The profile for the average minimum wage earner in the U.S. is not a teenager, but "is about 35 years old. Most lower-wage jobs are held by women." The President explained that "raising the minimum wage wouldn't just raise their wages - its effect would lift wages for about 28 million Americans." Obama promised that raising the minimum would not add to the deficit, but will improve the economy; "It would lift millions of Americans out of poverty, and help millions more work their way out of poverty - without requiring a single dollar in new taxes or spending. It will give more businesses more customers with more money to spend - and that means growing the economy for everyone."

President Obama also advocated that the American public should also pressure their elected officials in Congress to raise the minimum wage, stating; "You deserve to know where the people who represent you stand on this. If they don't support raising the federal minimum wage to ten-ten an hour, ask them "why not?" Concluding, the President again attacked the Republican Congress for their unwillingness to pass this legislation; "The opponents of raising folks' wages have deployed the same old arguments for years, and time and again, they've been proven wrong. Let's prove them wrong again, and give America a raise. Let's make opportunity easier to come by for every American who's willing to work for it."

On Friday, Feb. 14, 2014 President Obama spoke to lawmakers at the House Democratic Caucus Issues Conference, at their three-day annual retreat in Cambridge, Md at the Hyatt Regency Chesapeake Bay on the coast. Obama again recounted his the main points of his economic oppportunity program, the executive orders he has already signed for the retirement savings "My RA," to end bias for the long-term joblessing applying for federal jobs, and ConnectED high speed and wireless access for high schools. He also spoke of the health care insurance enrollment achievements.

President Obama told Congressional Democrats that raising the minimum wage is a legislative priority and that signing the executive order this past week; "reminded me of why I'm a Democrat and it reminded me of why I'm so proud of this caucus because you're standing up on behalf of them." Additionally Obama lists equal pay for women, and immigration reform as his other top priorities. Democratic lawmakers vowed to force Republicans into a Congressional vote to raise the minimum wage by starting a "discharg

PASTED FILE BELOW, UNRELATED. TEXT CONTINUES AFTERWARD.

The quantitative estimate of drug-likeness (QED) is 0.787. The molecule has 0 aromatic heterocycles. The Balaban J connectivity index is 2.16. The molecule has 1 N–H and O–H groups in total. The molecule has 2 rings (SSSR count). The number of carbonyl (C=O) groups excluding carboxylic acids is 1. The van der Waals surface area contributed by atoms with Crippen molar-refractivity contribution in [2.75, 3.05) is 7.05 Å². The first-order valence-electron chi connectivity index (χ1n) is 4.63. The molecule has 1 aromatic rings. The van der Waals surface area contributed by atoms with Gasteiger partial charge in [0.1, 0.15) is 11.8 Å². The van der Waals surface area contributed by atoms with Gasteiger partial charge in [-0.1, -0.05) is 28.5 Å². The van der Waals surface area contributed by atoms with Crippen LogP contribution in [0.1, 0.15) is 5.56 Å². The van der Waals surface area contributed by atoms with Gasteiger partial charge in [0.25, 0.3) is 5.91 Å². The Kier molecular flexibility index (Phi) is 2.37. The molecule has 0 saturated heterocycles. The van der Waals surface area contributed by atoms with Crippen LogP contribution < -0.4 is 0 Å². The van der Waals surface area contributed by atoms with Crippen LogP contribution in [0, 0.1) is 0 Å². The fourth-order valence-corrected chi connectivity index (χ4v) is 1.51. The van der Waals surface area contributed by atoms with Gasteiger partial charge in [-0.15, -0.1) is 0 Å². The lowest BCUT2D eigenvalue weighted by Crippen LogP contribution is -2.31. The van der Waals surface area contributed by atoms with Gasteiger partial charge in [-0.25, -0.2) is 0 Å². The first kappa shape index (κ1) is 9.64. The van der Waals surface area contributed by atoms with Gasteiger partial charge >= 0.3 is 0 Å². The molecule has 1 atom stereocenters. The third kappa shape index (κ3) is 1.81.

e petition."

President Obama signed an executive order on Wednesday afternoon, Feb. 12, 2014 raising the minimum wage for new contracts for federal workers from $7.25 where it has been since 2009 to $10.10 at an event in the White House's East Room where he was surrounded by workers who would benefit from a raise in the minimum wage. During his remarks the President urged Congress to follow suit and raise the minimum wage for all workers. The President's order will only benefit approximately 2 million workers taking effect on Jan. 1, 2015 and specifically for new and replacement contracts.

The President's plan for increasing the minimum wage according the White House has "three steps" raising the minimum wage initially to $10.10, raise tax credits, and have legislation indexing the minimum wage so it will automatically be raised to meet inflation and the rise in cost of living.

The executive order President Obama signed also raises the minimum wage for tipped workers from $2.13 an hour to $4.90, with a raise each year of 95 cents until as the White House Fact Sheet explains; "it reaches 70 percent of the regular minimum wage" and if it the tips do not cover the regular minimum wage, "the employer will be required to pay the difference."

The executive order also ensures that all contract workers with disabilities are all guaranteed the new minimum wage and cannot be paid less effectively obliterating a 1938 law where as USA Today explained "employers could pay certain disabled workers subminimum wages." As the President declared; "This principle doesn't apply to some of us. It applies to all of us."